Supreme Court Findings
The Swedish Supreme Court found that there was no common party intent as to how the occupational injury exclusion should be interpreted. The exclusion was not discussed during the insurance contract negotiations, including the separate agreement to extend the coverage to encompass product liability, personal injury and property damage worldwide, including the United States and Canada, at an additional premium. The court also found that no settled trade custom exists and that the linguistic formulation does not exclude any of the interpretations maintained by the parties.
The exclusion appears in numerous standard business insurance policies and is related to the creation of industrial injuries insurance (Trygghetsförsäkringen) in the 1970s and the Act (1976:380) on Occupational Injuries Insurance (Arbetsskadeförsäkring). Industrial injuries insurance and the legislation, which constituted an obligation to indemnify regardless of the employer’s guilt, meant that employers essentially had no need to insure themselves against liability for occupational injuries. Accordingly, there was no reason that insurance policies should encompass such protection. This highlights the fact that the exclusion is meant for occupational injuries that affect the policyholder’s employees.
An interpretation that stems from the term “occupational injury” is fraught with difficulties since the meaning of the term depends on its context. The term might relate to a description of the injury and the fact that the injury arises out of work. The definition of “occupational injury” found in the Swedish Social Insurance Code (Socialförsäkringsbalken) states that the term encompasses injury due to an accident or other harmful impact at work. This definition does not address the issue of who is liable for indemnity. Therefore, the term itself cannot form the basis for interpreting an exclusion in a liability insurance contract where the liability to indemnify is first priority.
The term “occupational injury” might also focus on the relationship between employee and employer and refer to an injury suffered by the employee for which the employer is liable. When private liability insurance is issued, the liability must affect the policyholder for payment of compensation. In this context, it is natural to assume that the term “occupational injury” focuses not only on the injury but also on the employer/policyholder’s liability for the injury.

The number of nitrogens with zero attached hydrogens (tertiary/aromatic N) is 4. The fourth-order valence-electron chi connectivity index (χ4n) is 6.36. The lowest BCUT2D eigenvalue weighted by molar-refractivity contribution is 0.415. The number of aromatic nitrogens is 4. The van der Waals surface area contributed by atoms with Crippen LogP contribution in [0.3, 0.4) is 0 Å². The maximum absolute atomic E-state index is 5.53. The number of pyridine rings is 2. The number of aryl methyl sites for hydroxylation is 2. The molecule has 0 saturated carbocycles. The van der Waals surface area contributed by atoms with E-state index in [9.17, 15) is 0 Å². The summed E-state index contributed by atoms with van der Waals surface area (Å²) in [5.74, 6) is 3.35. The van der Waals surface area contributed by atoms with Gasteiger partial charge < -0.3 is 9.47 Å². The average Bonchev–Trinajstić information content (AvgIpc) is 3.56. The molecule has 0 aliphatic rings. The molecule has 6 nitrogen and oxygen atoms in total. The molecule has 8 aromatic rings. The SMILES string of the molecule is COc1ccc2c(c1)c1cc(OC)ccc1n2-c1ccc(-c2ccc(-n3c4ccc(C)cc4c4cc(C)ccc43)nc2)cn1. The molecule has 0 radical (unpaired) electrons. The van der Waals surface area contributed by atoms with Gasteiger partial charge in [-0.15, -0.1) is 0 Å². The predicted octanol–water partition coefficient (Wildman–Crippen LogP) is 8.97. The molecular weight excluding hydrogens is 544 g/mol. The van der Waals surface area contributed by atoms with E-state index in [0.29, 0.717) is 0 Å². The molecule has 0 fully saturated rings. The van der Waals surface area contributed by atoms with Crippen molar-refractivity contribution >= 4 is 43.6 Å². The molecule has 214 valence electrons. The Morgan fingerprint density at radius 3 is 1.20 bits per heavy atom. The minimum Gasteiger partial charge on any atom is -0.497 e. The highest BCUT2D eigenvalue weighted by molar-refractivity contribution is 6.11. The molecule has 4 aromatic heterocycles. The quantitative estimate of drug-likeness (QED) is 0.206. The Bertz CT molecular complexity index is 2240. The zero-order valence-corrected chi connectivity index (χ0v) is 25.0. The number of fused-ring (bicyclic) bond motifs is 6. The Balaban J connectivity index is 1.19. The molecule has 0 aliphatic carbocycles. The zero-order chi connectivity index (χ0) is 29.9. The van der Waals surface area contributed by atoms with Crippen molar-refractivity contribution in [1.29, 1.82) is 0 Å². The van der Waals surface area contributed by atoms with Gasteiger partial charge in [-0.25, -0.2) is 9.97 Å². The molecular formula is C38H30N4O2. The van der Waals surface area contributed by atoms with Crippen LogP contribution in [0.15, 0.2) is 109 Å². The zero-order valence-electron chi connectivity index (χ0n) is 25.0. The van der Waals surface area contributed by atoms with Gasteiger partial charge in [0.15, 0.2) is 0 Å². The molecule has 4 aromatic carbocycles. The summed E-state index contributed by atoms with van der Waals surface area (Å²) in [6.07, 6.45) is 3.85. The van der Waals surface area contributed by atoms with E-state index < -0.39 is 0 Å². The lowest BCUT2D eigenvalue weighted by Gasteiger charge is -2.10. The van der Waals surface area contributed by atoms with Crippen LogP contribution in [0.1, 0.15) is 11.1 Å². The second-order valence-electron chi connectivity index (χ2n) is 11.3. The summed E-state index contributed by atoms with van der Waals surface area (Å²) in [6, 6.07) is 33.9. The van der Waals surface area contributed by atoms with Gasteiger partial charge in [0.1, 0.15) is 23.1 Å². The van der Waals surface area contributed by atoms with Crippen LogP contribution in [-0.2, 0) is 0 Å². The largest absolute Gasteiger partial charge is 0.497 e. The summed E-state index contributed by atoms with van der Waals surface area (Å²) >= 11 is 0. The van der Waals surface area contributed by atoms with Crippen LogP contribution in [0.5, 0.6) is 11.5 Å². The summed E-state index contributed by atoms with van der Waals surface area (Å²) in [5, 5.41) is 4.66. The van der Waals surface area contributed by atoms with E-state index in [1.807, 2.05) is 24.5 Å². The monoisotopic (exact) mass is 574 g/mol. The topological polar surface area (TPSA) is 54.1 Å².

The scope of product liability includes the workplace where products are used, and in these cases employees may sometimes be injured in the workplace using these products. If these injuries were not covered by product liability insurance, the employer/policyholder’s protection against liability to indemnify personal injuries would be strongly limited. Product liability insurance provides protection against claims for damages due to injuries caused by products, and if coverage was excluded for situations where the injury might be described as an occupational injury, the protection would be inconsistent and dependent on random factors.
The actual policy condition is part of a standard policy provided by the insurer. In this case, the insurer was provided with information regarding the manufacturer’s business operations and its need for insurance before entering into the contract. The insurer must have known that the actual policy condition was interpreted differently among insurance companies in the Swedish market. The insurer could have worded the condition to clearly indicate that the exclusion applied to all injuries suffered by employees at work, regardless of whether the injury took place at the policyholder’s workplace or some other employer’s premises. Notably, other insurance companies have taken measures to clarify the clause so the exclusion is explicitly limited to the policyholder’s employees.
The clause should therefore be interpreted as the policyholder asserts. The occupational injury exclusion does not apply in the case of the injuries suffered by the U.S. company’s employees.